Our last water article re-visits the Gaza Strip where Palestinians are facing a water crisis that unless it is resolved will soon make the Gaza unliveable. The aquifer that is presently providing water supplies is being rapidly drawn down and also becoming increasingly polluted and saline. The solution appears to be a new $500 million desalination plant, but obtaining funds is challenging, given all the other infrastructure demands in the Middle East.

Our next series of articles examines green buildings. The first of these discusses how the NZ green building sector is once again booming. Corporate social responsibility and operational cost savings are cited as the key drivers in the push for green offices.

And green buildings certainly offer operational savings, but more importantly increased productivity. The relationship between green buildings and improved Indoor Environmental Quality (IEQ) are inextricably linked. A better IEQ such as having fewer pollutants from building materials, cleansers, equipment makes staff less prone to sickness. Other attributes such as the availability of fresh air, daylight and views of nature, as well as controllability of lighting, heating and cooling, also all positively contribute. Studies have shown that a higher IEQ leads to students learning more, customers buying more, patients recovering faster and office workers being more productive. For example, a recent study at a Lockheed office facility where the IEQ was raised, resulted in a 15% increase in productivity and a 15% decrease in absenteeism.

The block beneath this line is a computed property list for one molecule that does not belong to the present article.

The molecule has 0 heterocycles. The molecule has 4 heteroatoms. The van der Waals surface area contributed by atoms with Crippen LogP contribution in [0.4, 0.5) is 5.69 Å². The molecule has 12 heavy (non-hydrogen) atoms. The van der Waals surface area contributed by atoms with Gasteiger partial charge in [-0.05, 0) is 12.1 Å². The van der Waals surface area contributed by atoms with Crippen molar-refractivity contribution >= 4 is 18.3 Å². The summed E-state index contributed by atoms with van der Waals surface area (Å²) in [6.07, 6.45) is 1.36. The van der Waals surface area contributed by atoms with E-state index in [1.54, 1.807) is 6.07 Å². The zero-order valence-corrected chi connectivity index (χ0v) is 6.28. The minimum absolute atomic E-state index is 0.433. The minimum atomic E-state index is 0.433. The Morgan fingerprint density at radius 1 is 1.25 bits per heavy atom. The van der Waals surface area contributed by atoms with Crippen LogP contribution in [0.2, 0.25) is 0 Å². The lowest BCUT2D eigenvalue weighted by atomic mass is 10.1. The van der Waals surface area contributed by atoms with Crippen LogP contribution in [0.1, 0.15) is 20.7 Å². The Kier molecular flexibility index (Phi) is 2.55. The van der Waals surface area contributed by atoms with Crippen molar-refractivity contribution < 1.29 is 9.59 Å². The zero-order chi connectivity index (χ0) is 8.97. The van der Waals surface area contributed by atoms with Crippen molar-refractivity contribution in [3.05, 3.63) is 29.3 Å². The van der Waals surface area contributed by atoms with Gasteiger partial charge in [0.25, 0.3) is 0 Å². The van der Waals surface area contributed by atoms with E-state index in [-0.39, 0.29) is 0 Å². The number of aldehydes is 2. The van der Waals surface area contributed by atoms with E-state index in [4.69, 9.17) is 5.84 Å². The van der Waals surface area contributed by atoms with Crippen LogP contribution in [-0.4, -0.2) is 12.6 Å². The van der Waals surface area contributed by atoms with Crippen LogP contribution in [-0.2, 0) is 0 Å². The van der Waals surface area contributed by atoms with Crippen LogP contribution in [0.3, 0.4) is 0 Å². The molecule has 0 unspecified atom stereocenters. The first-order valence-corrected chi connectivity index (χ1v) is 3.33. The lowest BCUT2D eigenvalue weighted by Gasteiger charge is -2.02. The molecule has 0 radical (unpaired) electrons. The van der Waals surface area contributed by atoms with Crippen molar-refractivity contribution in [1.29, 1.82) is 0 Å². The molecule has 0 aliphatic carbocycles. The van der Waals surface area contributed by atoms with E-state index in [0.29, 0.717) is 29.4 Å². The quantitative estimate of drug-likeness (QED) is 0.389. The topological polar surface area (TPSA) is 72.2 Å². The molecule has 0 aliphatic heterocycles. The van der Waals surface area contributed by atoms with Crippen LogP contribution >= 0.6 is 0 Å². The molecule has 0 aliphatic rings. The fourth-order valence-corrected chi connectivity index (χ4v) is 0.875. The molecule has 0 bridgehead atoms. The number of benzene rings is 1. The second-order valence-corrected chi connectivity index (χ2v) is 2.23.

These IEQ ratings are also reflected in financial valuations. For example, research in the US into LEED certified buildings (a similar scheme as operated by the NZGBC), reported an average 11% capital premium and a 15% to 18% higher rental premium on LEED certified office buildings over than that of comparable non-LEED certified buildings.

We are speculating whether China is going to introduce its own green building rating scheme or adopt LEED as they will surpass the US as the country with the most skyscrapers in the next five years. By 2017, China will have 802 such buildings, compared to 539 in the US.

Also covered off this week is the news that Bhutan aims to be the first 100% organic nation and Auckland Airport became the first NZ organisation to make the Dow Jones Sustainability Index.

Our final article takes up on one of the articles carried in last SnippETS where we discussed the possibility of driverless cars, only to find two days after we published that a Bill had been passed in California, actually allowing driverless cars to be released onto their highways from 1 January 2013. Perhaps this will lead to less road rage – we all hope so.

Thanks for taking the time to read this issue and look forward to catching up with you again. If you have any items of interest you would like to submit, then please feel free to forward them.